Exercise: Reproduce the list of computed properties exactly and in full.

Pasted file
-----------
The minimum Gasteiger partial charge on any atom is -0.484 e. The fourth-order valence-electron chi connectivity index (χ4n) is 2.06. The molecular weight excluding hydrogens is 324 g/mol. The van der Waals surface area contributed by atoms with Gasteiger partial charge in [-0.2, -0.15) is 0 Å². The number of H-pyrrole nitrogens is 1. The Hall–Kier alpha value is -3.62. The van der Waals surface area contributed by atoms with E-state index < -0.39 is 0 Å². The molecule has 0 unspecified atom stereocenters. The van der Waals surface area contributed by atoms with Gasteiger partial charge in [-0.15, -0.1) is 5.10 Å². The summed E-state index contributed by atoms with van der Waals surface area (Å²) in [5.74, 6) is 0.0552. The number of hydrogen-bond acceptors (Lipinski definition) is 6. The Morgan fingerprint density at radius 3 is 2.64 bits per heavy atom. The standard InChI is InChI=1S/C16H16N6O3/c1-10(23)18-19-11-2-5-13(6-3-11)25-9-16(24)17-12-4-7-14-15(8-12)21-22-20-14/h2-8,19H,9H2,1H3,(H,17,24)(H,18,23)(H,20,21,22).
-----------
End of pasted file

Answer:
The minimum Gasteiger partial charge on any atom is -0.484 e. The fourth-order valence-electron chi connectivity index (χ4n) is 2.06. The molecular weight excluding hydrogens is 324 g/mol. The van der Waals surface area contributed by atoms with Gasteiger partial charge in [-0.2, -0.15) is 0 Å². The number of H-pyrrole nitrogens is 1. The Hall–Kier alpha value is -3.62. The van der Waals surface area contributed by atoms with E-state index < -0.39 is 0 Å². The molecule has 0 unspecified atom stereocenters. The van der Waals surface area contributed by atoms with Gasteiger partial charge in [-0.15, -0.1) is 5.10 Å². The summed E-state index contributed by atoms with van der Waals surface area (Å²) in [5.74, 6) is 0.0552. The number of hydrogen-bond acceptors (Lipinski definition) is 6. The Morgan fingerprint density at radius 3 is 2.64 bits per heavy atom. The standard InChI is InChI=1S/C16H16N6O3/c1-10(23)18-19-11-2-5-13(6-3-11)25-9-16(24)17-12-4-7-14-15(8-12)21-22-20-14/h2-8,19H,9H2,1H3,(H,17,24)(H,18,23)(H,20,21,22).